This is tough (my son is 7 and so far has been either the only or one of 2-3 white kids in his classes). One result of the extreme amount of segregation in schools is that resources for how to teach about race when your kid is both white and attending a majority Black school. It's not even remotely the same as the pain that Black parents have to go through in teaching their children about what it means to be Black in America. It is definitely a different context than what's usually assumed in the available resources targeted at, uh, woke white parents who want to talk to their kids about race and not fuck it up. Because as noted many times above, woke white parents more often than not have their kids in segregated schools. We've had to scramble a couple times to help our kid deal with some big feels about being "different" when that difference also includes massive racial and class privilege that he's barely aware of (last time this really came up in a big way was when he was in kindergarten and 5 years old so he really really didn't understand). If more white kids and parents found themselves in this situation, maybe I wouldn't feel like I'm flying blind all the time trying to parent around it?
posted by soren_lorensen at 12:22 PM on July 4, 2019 [4 favorites]

Pater Aletheias: decided to send our kid to the middle school we're zoned for .....She got tired of being called a bitch, tired of boys commenting on her body and what they'd like to do to it, tired of being pushed in the hallways, tired of bullying in general. It was oppressive. I contacted her teachers and principals, but no one seemed really interested in trying to make things better.

I cannot get my head around the fact that this was Middle School. What is going on? This is 11-13 year olds behaving like this?

Hey, so I think we should probably ask people who work in schools what they think about this. It feels kinda weird to me every time this subject gets brought up in public, as though there are no experts on education in the United States. In fact, more than 1% of Americans are teachers, so you probably know some of us. Ask us!

First, school districting and funding is a system that 100% maintains racial, ethnic, and financial hierarcies. I don't know anyone who works in education who feels otherwise.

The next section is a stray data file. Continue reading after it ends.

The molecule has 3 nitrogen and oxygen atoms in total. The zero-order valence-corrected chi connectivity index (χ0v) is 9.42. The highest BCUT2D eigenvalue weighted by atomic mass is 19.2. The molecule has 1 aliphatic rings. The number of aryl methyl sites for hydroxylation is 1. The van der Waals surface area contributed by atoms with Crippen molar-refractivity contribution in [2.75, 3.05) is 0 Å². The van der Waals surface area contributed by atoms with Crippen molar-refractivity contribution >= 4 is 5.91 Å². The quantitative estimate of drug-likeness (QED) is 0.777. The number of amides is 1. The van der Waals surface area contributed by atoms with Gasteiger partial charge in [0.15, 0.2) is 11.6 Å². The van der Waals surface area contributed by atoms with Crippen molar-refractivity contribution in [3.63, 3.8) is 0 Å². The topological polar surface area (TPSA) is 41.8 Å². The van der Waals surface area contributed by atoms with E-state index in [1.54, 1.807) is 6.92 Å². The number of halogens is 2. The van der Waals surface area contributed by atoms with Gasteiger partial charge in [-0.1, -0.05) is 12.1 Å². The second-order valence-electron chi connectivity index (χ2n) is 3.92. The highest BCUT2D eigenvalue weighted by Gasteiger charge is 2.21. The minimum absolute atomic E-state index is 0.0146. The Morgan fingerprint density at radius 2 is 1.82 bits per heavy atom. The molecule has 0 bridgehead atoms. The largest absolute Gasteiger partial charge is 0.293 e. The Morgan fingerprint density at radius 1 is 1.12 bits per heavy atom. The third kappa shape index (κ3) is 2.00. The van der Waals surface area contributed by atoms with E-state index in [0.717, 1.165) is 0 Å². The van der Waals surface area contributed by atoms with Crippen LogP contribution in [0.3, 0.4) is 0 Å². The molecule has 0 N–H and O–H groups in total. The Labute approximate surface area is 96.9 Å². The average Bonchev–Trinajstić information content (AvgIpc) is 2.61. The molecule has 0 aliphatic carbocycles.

Second, it's true that many parents choose to move/select schools based on data that basically reflects student demographics, or thinly veiled (and sometimes subconscious) racism. (In my personal experience, that's how about 80% of such decisions are made, but YMMV).

Third, it is absolutely not true that all schools are of equal quality. Standardized test scores and other similar metrics are not good measures, but massively unequal funding (in MA ranging from $10,676 to $38,061 per student per annum) starts urban, majority-minority, rural, and high-needs schools off with a disadvantage, even before we get to the realities of the students they teach.

This is not because the students are bad. This is because, for instance, in my district, up to 15% of students are estimated to experience some homelessness in any given schoolyear. Similarly, we estimate that approaching 10% of students have experienced serious (as in we would be mandated to report it and DCF would be breaking up families if we were told of it) trauma at home. Additionally, because of where the facilities tend to be located, children living in group homes or other similar arrangements are more likely to be in under-resourced districts.

In this environment, where students, unsurprisingly, have a great deal of difficulty with appropriate behavior, and we have precious few resources (we just recently improved to having one school adjustment counselor for every ~500 students), behavior is not well-managed, expectations tend to be low, and the experience of Pater Alethias' child might be not even noticed by most adults in the building because it doesn't stand out from much more egregious things that happen every day.

I hope this helps others to understand a bit, but please do ask if I can clarify/elaborate.
posted by thegears at 12:36 PM on July 4, 2019 [11 favorites]

Hydropsyche: your middle school experience was like mine, at a well-off, mostly white school, only I went in the 70's. (I remember when we GenXers were the "kids these days!") Back in that day, bullying was viewed as building character, and a nurturing school experience was "coddling." So at least most schools, educators and parents have moved beyond that.

For a country who talks a good game about "famblee values" and "our children are our future" we do a piss-poor job of actually valuing living children, especially older ones and not-white ones. A good school free of bullying, that children actually feel supported and valued in, should be the birthright of every child, not just well-off white kids with supportive parents. (And why I'm voting for Elizabeth Warren in the primary; she strikes me as someone who wants to achieve that.) This means yes, we have to throw money and people at the problem - a whole lot of money.
posted by Rosie M. Banks at 12:52 PM on July 4, 2019 [7 favorites]

I've now put two kids through school and sent them off to college. You know what really determines what college your kids go to? The size of your bank account. Where your kid goes to elementary school doesn't matter.
posted by spudsilo at 1:17 PM on July 4, 2019 [2 favorites]

In Irvine we have white flight away from University High School because of parents who worry about it being too hard or competitive. Objectively Uni High is the better school statswise, but it's "too Asian."